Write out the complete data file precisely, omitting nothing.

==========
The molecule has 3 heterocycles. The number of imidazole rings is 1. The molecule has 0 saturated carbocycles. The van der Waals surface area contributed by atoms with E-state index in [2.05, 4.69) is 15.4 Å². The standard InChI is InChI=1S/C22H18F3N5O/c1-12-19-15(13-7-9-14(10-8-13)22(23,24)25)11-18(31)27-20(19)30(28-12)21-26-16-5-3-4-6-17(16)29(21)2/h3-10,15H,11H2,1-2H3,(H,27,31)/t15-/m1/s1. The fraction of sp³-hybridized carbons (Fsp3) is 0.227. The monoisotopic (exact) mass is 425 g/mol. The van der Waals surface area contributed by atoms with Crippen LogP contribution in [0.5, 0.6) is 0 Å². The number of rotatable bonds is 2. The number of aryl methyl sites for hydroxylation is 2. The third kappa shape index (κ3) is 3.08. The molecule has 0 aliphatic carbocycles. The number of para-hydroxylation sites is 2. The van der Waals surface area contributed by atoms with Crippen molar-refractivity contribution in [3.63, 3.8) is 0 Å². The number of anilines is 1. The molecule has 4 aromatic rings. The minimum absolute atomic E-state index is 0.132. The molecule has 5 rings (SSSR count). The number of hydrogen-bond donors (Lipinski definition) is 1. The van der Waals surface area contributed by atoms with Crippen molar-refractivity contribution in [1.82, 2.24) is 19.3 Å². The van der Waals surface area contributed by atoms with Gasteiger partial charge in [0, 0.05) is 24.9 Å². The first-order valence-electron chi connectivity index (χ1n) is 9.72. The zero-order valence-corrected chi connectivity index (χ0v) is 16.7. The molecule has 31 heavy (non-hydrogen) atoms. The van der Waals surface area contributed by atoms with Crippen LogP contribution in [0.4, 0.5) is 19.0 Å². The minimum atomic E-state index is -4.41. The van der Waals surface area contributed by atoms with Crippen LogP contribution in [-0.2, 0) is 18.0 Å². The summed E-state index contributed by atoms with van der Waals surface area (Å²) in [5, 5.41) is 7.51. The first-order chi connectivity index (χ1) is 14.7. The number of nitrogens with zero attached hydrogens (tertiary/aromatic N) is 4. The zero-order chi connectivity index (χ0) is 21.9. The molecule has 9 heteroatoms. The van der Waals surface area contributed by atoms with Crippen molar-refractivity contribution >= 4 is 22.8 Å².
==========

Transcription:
The molecule has 3 heterocycles. The number of imidazole rings is 1. The molecule has 0 saturated carbocycles. The van der Waals surface area contributed by atoms with E-state index in [2.05, 4.69) is 15.4 Å². The standard InChI is InChI=1S/C22H18F3N5O/c1-12-19-15(13-7-9-14(10-8-13)22(23,24)25)11-18(31)27-20(19)30(28-12)21-26-16-5-3-4-6-17(16)29(21)2/h3-10,15H,11H2,1-2H3,(H,27,31)/t15-/m1/s1. The fraction of sp³-hybridized carbons (Fsp3) is 0.227. The monoisotopic (exact) mass is 425 g/mol. The van der Waals surface area contributed by atoms with Crippen LogP contribution in [0.5, 0.6) is 0 Å². The number of rotatable bonds is 2. The number of aryl methyl sites for hydroxylation is 2. The third kappa shape index (κ3) is 3.08. The molecule has 0 aliphatic carbocycles. The number of para-hydroxylation sites is 2. The van der Waals surface area contributed by atoms with Crippen molar-refractivity contribution in [3.63, 3.8) is 0 Å². The number of anilines is 1. The molecule has 4 aromatic rings. The minimum absolute atomic E-state index is 0.132. The molecule has 5 rings (SSSR count). The number of hydrogen-bond donors (Lipinski definition) is 1. The van der Waals surface area contributed by atoms with Crippen molar-refractivity contribution in [1.82, 2.24) is 19.3 Å². The van der Waals surface area contributed by atoms with Gasteiger partial charge in [0, 0.05) is 24.9 Å². The first-order valence-electron chi connectivity index (χ1n) is 9.72. The zero-order valence-corrected chi connectivity index (χ0v) is 16.7. The molecule has 31 heavy (non-hydrogen) atoms. The van der Waals surface area contributed by atoms with Crippen LogP contribution in [0.4, 0.5) is 19.0 Å². The minimum atomic E-state index is -4.41. The van der Waals surface area contributed by atoms with Crippen LogP contribution in [-0.2, 0) is 18.0 Å². The summed E-state index contributed by atoms with van der Waals surface area (Å²) in [5, 5.41) is 7.51. The first-order chi connectivity index (χ1) is 14.7. The number of nitrogens with zero attached hydrogens (tertiary/aromatic N) is 4. The zero-order chi connectivity index (χ0) is 21.9. The molecule has 9 heteroatoms. The van der Waals surface area contributed by atoms with Crippen molar-refractivity contribution >= 4 is 22.8 Å².